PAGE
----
The main goal of this blog is to communicate recent symbiont ecology science to people in the field and to students and non-scientists outside of the field. Judging by the feedback that I’ve received already, the cartoons that accompany (most of) my posts are one of the main draws for scientists visiting the blog. They’re also the most important selling point for educators using my posts in their classes and other educational material. I have a few years of cartoon experimenting under my belt, but it is still difficult to guess which cartoons will be crowd pleasers. So, if you’re a regular visitor and/or you’re an educator using my cartoons for educational purposes, I’d greatly appreciate it if you could take a moment to give me some cartoon feedback. Thank you in advance!
First, you can visit last week’s post and vote on the best parasite ecology cartoon from 2015. I really use that feedback to think about what kinds of cartoons to make in the future.
Second, you can post in the comments of shoot me an email to tell me what you like and/or what could be improved to make my cartoons more accessible to students.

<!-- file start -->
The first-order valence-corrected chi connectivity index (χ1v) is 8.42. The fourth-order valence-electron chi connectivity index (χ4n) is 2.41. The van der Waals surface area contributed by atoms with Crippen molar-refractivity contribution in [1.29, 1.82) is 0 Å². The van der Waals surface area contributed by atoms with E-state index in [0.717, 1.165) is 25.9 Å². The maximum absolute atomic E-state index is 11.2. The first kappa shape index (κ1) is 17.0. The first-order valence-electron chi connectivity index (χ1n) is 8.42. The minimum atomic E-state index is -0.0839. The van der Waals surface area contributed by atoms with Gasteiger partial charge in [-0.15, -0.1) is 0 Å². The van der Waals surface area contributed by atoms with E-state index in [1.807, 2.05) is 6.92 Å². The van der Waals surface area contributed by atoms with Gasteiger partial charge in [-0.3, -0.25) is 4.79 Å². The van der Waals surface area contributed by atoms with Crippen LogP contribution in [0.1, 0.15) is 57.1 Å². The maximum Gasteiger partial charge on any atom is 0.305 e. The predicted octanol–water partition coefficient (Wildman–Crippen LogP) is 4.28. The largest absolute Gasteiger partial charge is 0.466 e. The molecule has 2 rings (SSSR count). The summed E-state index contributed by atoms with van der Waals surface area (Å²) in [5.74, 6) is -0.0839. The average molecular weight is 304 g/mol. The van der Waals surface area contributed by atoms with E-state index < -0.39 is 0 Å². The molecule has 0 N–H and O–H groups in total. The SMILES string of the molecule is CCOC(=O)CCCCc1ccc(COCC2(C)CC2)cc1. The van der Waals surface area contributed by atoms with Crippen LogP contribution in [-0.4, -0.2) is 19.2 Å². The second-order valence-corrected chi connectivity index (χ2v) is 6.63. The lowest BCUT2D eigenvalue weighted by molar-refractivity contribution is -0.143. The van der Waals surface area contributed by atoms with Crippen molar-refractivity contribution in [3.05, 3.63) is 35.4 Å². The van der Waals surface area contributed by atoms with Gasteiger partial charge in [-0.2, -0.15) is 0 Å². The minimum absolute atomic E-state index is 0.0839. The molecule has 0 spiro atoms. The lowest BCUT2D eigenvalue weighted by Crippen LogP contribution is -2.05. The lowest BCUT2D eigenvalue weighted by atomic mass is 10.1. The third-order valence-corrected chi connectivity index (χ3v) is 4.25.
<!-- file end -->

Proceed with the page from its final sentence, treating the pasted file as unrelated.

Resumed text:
One recent experiment has been embedding movie/TV references in my cartoons. The downside of this is that not everyone will get all of the references. (I fear I’m getting old….) Stay tuned next week for my best and most timely movie reference yet!
It’s the first day of the new year, which means that you get to vote on the best parasite ecology cartoon from last year! In 2013, the winner was “Social Networking in Lemurs,” a cartoon about this study that painted lice on lemurs to infer lemur contacts. In 2014, the winner was “Oldest Trick in the Book,” a romantic cartoon about a snail who was castrated by trematodes. Which 2015 cartoon was best?! I’m opening up the voting for these candidates:
Hi, Folks! I’m still traveling for the holidays, so I can’t do a full post this week. But here’s a punny cartoon! (This doesn’t have anything to do with symbionts, unless you count the fact that both snails and caterpillars have many symbionts.)
Last week, I told you that small crayfish groom off their branchiobdellids. Intermediate-sized crayfish try to groom off their branchiobdellids, but the crayfish can’t reach all of the worms. Specifically, they can’t reach the worms that hang out on that one place on their dorsal carapaces. Have you ever had an itch on your back that you couldn’t reach? Yeah, that’s the story of the intermediate-sized crayfish’s life.